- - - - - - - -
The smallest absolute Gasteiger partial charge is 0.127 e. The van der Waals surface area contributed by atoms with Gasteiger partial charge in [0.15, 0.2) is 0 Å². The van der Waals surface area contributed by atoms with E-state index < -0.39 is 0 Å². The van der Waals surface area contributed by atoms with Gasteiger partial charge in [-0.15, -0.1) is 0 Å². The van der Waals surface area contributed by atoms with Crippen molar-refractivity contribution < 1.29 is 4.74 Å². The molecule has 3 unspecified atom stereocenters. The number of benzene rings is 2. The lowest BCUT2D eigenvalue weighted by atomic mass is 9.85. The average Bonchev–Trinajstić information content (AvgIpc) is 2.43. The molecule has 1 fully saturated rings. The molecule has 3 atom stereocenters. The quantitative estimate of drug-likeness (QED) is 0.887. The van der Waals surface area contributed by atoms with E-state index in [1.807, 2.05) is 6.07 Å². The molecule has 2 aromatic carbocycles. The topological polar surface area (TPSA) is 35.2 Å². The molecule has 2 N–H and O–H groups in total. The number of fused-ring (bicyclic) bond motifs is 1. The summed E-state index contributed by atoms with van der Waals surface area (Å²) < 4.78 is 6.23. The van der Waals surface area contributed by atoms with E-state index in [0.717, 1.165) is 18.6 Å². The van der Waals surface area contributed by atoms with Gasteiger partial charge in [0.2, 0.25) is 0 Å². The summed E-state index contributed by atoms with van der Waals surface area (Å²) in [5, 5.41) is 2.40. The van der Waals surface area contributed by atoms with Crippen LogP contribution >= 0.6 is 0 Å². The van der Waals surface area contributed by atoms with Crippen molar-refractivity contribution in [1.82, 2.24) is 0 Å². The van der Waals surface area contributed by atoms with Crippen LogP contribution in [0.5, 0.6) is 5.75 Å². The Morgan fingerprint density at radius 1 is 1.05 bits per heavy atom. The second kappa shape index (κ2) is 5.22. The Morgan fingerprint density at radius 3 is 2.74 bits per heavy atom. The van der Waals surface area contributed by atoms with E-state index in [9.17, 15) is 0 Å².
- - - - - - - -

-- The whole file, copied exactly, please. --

The smallest absolute Gasteiger partial charge is 0.127 e. The van der Waals surface area contributed by atoms with Gasteiger partial charge in [0.15, 0.2) is 0 Å². The van der Waals surface area contributed by atoms with E-state index < -0.39 is 0 Å². The van der Waals surface area contributed by atoms with Gasteiger partial charge in [-0.15, -0.1) is 0 Å². The van der Waals surface area contributed by atoms with Crippen molar-refractivity contribution < 1.29 is 4.74 Å². The molecule has 3 unspecified atom stereocenters. The number of benzene rings is 2. The lowest BCUT2D eigenvalue weighted by atomic mass is 9.85. The average Bonchev–Trinajstić information content (AvgIpc) is 2.43. The molecule has 1 fully saturated rings. The molecule has 3 atom stereocenters. The quantitative estimate of drug-likeness (QED) is 0.887. The van der Waals surface area contributed by atoms with E-state index in [1.807, 2.05) is 6.07 Å². The molecule has 2 aromatic carbocycles. The topological polar surface area (TPSA) is 35.2 Å². The molecule has 2 N–H and O–H groups in total. The number of fused-ring (bicyclic) bond motifs is 1. The summed E-state index contributed by atoms with van der Waals surface area (Å²) < 4.78 is 6.23. The van der Waals surface area contributed by atoms with E-state index in [0.717, 1.165) is 18.6 Å². The van der Waals surface area contributed by atoms with Gasteiger partial charge in [0.2, 0.25) is 0 Å². The summed E-state index contributed by atoms with van der Waals surface area (Å²) in [5, 5.41) is 2.40. The van der Waals surface area contributed by atoms with Crippen LogP contribution >= 0.6 is 0 Å². The van der Waals surface area contributed by atoms with Crippen molar-refractivity contribution in [1.82, 2.24) is 0 Å². The van der Waals surface area contributed by atoms with Crippen LogP contribution in [0.5, 0.6) is 5.75 Å². The Morgan fingerprint density at radius 1 is 1.05 bits per heavy atom. The second kappa shape index (κ2) is 5.22. The Morgan fingerprint density at radius 3 is 2.74 bits per heavy atom. The van der Waals surface area contributed by atoms with E-state index in [9.17, 15) is 0 Å².